Female authors have dominated the longlist for this year’s Miles Franklin literary award, earning eight of the 10 nominations.
Romy Ash, Lily Brett, Michelle de Kretser, Annah Faulkner, Drusilla Modjeska, ML Stedman, Carrie Tiffany and Jacqueline Wright make up the female contingent, while Brian Castro and Tom Keneally are the only fellas.
The 10 nominations will be narrowed down at a public event at the State Library of NSW on April 30.
The winner will be announced in Canberra on June 19 and will take home $60,000 in prize money.
Anna Funder was last year’s winner for her novel All that I Am.
Don’t miss the chance to grab a copy of these fantastic books and judge them for yourself with the help of Booktopia. We’ve made it easy for you, profiling the authors and books up for the gong this year.
You can also see a special series for this year’s longlist on our website by clicking here.
by Romy Ash
Tom and Jordy have been living with their gran since the day their mother, Loretta, left them on her doorstep and disappeared.
Now Loretta’s returned, and she wants her boys back.
Tom and Jordy hit the road with Loretta in her beat-up car. The family of three journeys across the country, squabbling, bonding, searching and reconnecting.
But Loretta isn’t mother material. She’s broke, unreliable, lost. And there’s something else that’s not quite right with this reunion.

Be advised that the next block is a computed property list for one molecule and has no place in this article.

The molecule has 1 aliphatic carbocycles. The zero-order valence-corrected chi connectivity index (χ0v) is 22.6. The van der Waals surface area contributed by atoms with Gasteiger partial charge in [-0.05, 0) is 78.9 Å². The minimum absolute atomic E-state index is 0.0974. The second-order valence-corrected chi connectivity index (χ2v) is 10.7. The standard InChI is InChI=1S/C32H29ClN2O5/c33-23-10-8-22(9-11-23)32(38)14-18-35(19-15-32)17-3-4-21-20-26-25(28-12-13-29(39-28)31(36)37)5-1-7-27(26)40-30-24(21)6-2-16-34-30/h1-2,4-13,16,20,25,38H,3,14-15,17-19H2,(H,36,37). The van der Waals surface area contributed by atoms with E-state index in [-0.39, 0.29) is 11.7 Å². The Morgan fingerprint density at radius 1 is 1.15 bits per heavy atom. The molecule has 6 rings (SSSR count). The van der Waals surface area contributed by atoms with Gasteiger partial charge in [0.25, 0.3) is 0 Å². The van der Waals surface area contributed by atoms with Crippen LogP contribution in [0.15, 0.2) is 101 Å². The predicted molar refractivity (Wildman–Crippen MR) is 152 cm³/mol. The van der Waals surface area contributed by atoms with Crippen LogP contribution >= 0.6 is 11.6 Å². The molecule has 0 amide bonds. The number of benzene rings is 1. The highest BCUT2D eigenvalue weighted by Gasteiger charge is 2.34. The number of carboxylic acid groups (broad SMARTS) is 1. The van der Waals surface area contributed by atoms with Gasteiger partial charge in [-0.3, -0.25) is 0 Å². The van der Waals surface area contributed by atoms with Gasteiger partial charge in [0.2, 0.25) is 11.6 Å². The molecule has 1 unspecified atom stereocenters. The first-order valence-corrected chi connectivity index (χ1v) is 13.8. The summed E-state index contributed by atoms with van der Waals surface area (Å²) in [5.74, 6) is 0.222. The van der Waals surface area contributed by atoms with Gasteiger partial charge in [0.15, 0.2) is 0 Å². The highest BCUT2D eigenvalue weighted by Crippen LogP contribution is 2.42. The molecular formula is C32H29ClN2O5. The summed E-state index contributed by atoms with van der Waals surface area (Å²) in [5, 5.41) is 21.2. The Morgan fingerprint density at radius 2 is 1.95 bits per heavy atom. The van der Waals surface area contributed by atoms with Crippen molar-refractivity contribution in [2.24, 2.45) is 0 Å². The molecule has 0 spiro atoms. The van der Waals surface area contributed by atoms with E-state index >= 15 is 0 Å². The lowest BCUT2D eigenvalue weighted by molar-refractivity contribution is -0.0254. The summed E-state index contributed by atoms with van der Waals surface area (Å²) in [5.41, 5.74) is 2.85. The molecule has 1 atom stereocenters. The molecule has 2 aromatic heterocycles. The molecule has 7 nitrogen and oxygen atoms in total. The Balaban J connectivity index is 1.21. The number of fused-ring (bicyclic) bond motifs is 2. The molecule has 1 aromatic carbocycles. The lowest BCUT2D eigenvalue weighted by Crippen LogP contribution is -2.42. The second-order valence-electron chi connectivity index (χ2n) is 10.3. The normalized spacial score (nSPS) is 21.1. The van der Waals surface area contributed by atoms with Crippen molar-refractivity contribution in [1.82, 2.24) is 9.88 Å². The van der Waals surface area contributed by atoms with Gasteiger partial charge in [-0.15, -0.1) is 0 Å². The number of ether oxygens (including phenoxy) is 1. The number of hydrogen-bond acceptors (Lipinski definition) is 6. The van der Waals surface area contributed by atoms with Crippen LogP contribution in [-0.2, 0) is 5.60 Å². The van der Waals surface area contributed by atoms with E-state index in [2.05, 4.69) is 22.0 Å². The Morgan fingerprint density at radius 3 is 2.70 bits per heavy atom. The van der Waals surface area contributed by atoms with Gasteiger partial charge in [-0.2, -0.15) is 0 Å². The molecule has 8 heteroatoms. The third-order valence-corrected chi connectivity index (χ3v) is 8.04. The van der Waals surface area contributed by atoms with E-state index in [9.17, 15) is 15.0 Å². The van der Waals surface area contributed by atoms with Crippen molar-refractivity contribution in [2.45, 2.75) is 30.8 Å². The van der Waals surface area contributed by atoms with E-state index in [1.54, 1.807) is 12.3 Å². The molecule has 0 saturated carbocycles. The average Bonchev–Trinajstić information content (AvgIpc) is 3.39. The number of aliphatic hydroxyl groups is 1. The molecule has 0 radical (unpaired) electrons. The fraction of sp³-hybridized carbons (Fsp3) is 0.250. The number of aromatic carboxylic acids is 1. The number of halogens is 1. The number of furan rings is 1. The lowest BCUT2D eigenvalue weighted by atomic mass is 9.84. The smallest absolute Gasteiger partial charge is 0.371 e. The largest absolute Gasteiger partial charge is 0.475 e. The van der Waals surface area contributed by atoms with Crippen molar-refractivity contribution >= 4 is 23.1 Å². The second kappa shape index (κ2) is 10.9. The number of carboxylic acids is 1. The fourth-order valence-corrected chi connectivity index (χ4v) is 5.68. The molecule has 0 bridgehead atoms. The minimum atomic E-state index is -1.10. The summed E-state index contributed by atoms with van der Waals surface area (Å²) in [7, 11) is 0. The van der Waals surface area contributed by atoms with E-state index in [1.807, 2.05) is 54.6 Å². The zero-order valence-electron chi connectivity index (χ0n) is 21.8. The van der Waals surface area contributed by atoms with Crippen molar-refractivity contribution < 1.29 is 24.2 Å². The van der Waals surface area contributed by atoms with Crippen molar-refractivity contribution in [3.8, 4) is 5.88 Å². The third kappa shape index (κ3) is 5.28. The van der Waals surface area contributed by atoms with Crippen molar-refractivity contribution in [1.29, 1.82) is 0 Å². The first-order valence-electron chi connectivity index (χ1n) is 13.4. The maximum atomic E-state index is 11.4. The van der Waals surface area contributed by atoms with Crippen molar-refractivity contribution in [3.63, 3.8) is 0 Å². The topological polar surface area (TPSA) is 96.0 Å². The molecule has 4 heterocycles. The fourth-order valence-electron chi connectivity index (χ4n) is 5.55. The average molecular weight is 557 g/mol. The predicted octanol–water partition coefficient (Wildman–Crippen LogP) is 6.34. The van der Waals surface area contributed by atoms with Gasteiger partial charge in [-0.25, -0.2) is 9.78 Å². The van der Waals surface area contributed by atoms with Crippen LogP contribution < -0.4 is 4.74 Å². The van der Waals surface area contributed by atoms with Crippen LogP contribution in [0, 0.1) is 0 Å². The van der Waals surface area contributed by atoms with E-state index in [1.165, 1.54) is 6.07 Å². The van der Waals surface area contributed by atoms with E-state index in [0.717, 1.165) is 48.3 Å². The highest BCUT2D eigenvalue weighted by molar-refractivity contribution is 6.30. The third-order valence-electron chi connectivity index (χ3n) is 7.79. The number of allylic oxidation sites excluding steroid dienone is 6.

They reach the west coast and take refuge in a beachside caravan park. Their neighbour, a surly old man, warns the kids tostay away. But when Loretta disappears again the boys have no choice but to askthe old man for help, and now they face new threats and new fears.
This beautifully written and gripping debut is as moving as it is frightening, and as heartbreaking as it is tender.
Romy Ash is a Melbourne-based writer. She has written for GriffithREVIEW, the Big Issue and frankie magazine. She has a regular cooking column in Yen magazine and writes for the blog Trotski & Ash. The forthcoming Voracious: New Australian Food Writing features one of her essays.
Floundering is her first novel.
by Lily Brett
Lola Bensky is a nineteen-year-old rock journalist who irons her hair straight and asks a lot of questions. A high-school dropout, she’s not sure how she got the job – but she’s been sent by her Australian newspaper right to the heart of the London music scene at the most exciting time in music history: 1967.
Lola spends her days planning diets and interviewing rock stars. In London, Mick Jagger makes her a cup of tea, Jimi Hendrix (possibly) propositions her and Cher borrows her false eyelashes. At the Monterey International Pop Festival, Lola props up Brian Jones and talks to Janis Joplin about sex. In Los Angeles, she discusses being overweight with Mama Cass and tries to pluck up the courage to ask Cher to return those false eyelashes.
Lola has an irrepressible curiosity, but she begins to wonder whether the questions she asks these extraordinary young musicians are really a substitute for questions about her parents’ calamitous past that can’t be asked or answered. As Lola moves on through marriage, motherhood, psychoanalysis and a close relationship with an unexpected pair of detectives, she discovers the question of what it means to be human is the hardest one for anyone – including herself – to answer.
Drawing on her own experiences as a young journalist, the bestselling author of Too Many Men has created an unforgettable character in the unconventional and courageous Lola. Genuinely funny and deeply moving, Lola Bensky shows why Lily Brett is one of our most distinctive and internationally acclaimed authors.